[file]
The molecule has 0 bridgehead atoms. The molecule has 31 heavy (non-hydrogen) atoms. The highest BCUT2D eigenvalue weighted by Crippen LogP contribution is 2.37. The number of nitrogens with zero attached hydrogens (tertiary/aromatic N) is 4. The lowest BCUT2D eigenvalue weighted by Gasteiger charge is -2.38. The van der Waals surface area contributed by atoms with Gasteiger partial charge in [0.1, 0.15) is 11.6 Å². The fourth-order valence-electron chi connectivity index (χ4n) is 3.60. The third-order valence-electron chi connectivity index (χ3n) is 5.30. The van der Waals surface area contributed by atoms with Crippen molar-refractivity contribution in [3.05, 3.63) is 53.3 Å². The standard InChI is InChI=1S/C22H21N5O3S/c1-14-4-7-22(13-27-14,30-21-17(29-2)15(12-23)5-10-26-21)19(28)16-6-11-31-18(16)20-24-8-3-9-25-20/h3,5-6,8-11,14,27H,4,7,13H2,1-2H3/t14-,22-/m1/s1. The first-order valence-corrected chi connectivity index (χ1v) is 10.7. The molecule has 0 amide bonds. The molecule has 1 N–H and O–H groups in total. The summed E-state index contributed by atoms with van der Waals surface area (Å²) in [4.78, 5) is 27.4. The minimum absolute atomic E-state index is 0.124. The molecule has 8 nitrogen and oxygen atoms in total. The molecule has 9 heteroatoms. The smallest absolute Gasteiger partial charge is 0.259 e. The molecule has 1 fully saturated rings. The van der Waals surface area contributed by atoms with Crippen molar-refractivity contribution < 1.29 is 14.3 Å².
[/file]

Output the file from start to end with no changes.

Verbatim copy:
The molecule has 0 bridgehead atoms. The molecule has 31 heavy (non-hydrogen) atoms. The highest BCUT2D eigenvalue weighted by Crippen LogP contribution is 2.37. The number of nitrogens with zero attached hydrogens (tertiary/aromatic N) is 4. The lowest BCUT2D eigenvalue weighted by Gasteiger charge is -2.38. The van der Waals surface area contributed by atoms with Gasteiger partial charge in [0.1, 0.15) is 11.6 Å². The fourth-order valence-electron chi connectivity index (χ4n) is 3.60. The third-order valence-electron chi connectivity index (χ3n) is 5.30. The van der Waals surface area contributed by atoms with Crippen molar-refractivity contribution in [3.05, 3.63) is 53.3 Å². The standard InChI is InChI=1S/C22H21N5O3S/c1-14-4-7-22(13-27-14,30-21-17(29-2)15(12-23)5-10-26-21)19(28)16-6-11-31-18(16)20-24-8-3-9-25-20/h3,5-6,8-11,14,27H,4,7,13H2,1-2H3/t14-,22-/m1/s1. The first-order valence-corrected chi connectivity index (χ1v) is 10.7. The molecule has 0 amide bonds. The molecule has 1 N–H and O–H groups in total. The summed E-state index contributed by atoms with van der Waals surface area (Å²) in [4.78, 5) is 27.4. The minimum absolute atomic E-state index is 0.124. The molecule has 8 nitrogen and oxygen atoms in total. The molecule has 9 heteroatoms. The smallest absolute Gasteiger partial charge is 0.259 e. The molecule has 1 fully saturated rings. The van der Waals surface area contributed by atoms with Crippen molar-refractivity contribution < 1.29 is 14.3 Å².